Our Burning Planet


Europe is frying in devastating heat even as it brings back coal

Europe is frying in devastating heat even as it brings back coal
Parisians cool down at a temporary water station installed by the city authorities, near Place de la Republique, in June 2022. (Photo: Kiran Ridley / Getty Images)

As gas-hungry Europe revives coal plants, complicating its climate ambitions, the blistering heat this summer shows just what’s at stake.

Southern France was slammed by a heatwave so intense in June that Celine Imart was forced to harvest rapeseed in the middle of the night to avoid searing-hot tractors from sparking fires in her fields. Farmers elsewhere had reported crackling-dry crops spontaneously catching fire after coming into contact with the heat from harvesters.  

Record-high temperatures had brought the earliest heatwave yet across large sections of France, as well as to Spain and parts of Italy. For Imart, a 39-year-old sixth-generation farmer near Toulouse, the dry weather so early in the year meant the harvest of durum wheat, the variety used to make pasta, was finished two weeks earlier than usual and yielded 30% below normal.   


A pontoon rests on the exposed bed of the River Po on 17 June 2022. (Photo: Francesca Volpi / Bloomberg)

“From one day to another, it passed from too much rain to too dry,” Imart said, adding that the phenomenon accelerated the development of crops. “We see it in our farm – the time of the harvest is earlier and earlier each year, advancing all the time.”

Now, Europe is bracing for a new heatwave, with temperatures in parts of France flirting with 40°C this week and next. In London the thermometer may hit 35°C next week and may go even higher elsewhere in southern England. Seville, in the south of Spain, is expected to touch highs of about 45°C this week.

Waves of blistering heat and severe droughts are emerging as weather phenomena – made worse by global warming – that will overwhelm large swathes of Europe this summer. Spain and Portugal are suffering the driest conditions in more than a millennium; Italy’s longest river Po is at its lowest level in 70 years, while sections of the Rhine River, western Europe’s most important waterway, haven’t been this low at this time of year in at least 15 years. Crops are wilting and power plants are being forced to shut down, threatening an inflation-weary region with a further boost in food and energy prices.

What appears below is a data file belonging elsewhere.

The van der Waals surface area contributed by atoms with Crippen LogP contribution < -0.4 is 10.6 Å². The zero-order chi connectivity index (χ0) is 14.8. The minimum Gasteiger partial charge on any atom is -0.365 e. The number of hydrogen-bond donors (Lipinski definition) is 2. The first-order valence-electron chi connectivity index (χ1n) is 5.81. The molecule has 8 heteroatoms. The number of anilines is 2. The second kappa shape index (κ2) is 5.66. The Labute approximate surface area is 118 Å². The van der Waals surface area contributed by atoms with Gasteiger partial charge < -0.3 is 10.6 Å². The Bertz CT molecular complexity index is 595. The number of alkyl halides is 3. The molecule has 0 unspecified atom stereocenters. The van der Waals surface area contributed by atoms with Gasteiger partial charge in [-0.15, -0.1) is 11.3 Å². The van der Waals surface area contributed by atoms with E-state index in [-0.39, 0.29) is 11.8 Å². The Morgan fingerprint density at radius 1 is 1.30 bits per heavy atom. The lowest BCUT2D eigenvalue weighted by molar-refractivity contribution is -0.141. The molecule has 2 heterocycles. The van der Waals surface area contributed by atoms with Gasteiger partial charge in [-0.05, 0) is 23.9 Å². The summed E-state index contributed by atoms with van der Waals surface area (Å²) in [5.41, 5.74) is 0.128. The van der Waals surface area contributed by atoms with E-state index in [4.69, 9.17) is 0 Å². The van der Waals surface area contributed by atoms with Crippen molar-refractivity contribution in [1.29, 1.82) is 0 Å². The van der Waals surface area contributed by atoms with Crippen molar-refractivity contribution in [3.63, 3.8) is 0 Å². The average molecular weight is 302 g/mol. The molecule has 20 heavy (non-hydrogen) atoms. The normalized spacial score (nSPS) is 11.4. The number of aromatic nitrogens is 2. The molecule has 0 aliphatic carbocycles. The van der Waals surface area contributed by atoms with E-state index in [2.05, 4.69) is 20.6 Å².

Rice plants in a dried-up paddy field in Lomello, Novara province, Italy, on 17 June 2022. (Photo: Francesca Volpi / Bloomberg)

As European governments facing reduced Russian gas supplies bolster energy stockpiles by burning more coal, planning new liquefied natural gas (LNG) terminals and extending gas pipeline networks – effectively back-pedalling on decarbonisation – the extreme weather is a grim reminder of the dangers of delaying climate action. It shows that efforts to hang on to the status quo are not an option.

“We have followed a rationale in the fight against climate change which is that we will always find ways to keep going with business as usual and that the global economy doesn’t need to change,” said Olivia Lazard, a visiting scholar at Carnegie Europe focusing on the geopolitics of climate. “Year 2022 is the year when this myth is debunked because we’re going to face so many compound shocks.”

Several months without rain and an earlier-than-usual halt in flows from melting snow in the western Alps have made large sections of the river bed visible – so much so that a German tank from World War 2 resurfaced recently.

Europe had begun to concretely address climate change. The continent with the most ambitious green agenda unveiled a plan in July 2021 to achieve its goal to cut planet-warming emissions by 55% by 2030 from 1990 levels. Under the Green Deal, the bloc earmarked at least €1-trillion (R17-trillion) over 10 years in sustainable investments, allocated a third of its budget for the next half-decade to green projects and asked members to lay out at least 37% of the more than €700-billion pandemic recovery package on spending that supports climate goals.

But those ambitions relied on gas piped from Russia to keep economies humming along while waiting for investments in renewables, electric cars and green technologies to cut emissions from heavy industry. Russia’s war in Ukraine has thrown that project askew, sending Europe quickly to dirtier fuels. Germany is delaying the retirement of some coal- and oil-fired power plants; the Dutch are lifting a cap on power from coal; Austria is reviving a shuttered coal power station and France is preparing a coal plant as a reserve for winter. Several countries are also investing in terminals to import LNG and pipelines to connect them to existing networks – infrastructure that will last decades. 

That means Europe will probably have to put more stringent emissions restrictions in place later this decade to make its targets.

Meanwhile, it’s the extreme weather events engulfing large parts of the region that have the attention of governments, which are being forced into calamity mode. 

“Emergency support and response alone are not enough,” says Maros Sefcovic, a vice-president of the EU Commission, the bloc’s executive arm. “Climate adaptation, disaster risk reduction and disaster preparedness are paramount.”

Italy declared a state of emergency this month in five northern regions affected by one of the country’s worst droughts. Water levels for the Po river, the main source of irrigation for crops for those regions, are 80% lower than normal. Several months without rain and an earlier-than-usual halt in flows from melting snow in the western Alps have made large sections of the river bed visible – so much so that a German tank from World War 2 resurfaced recently.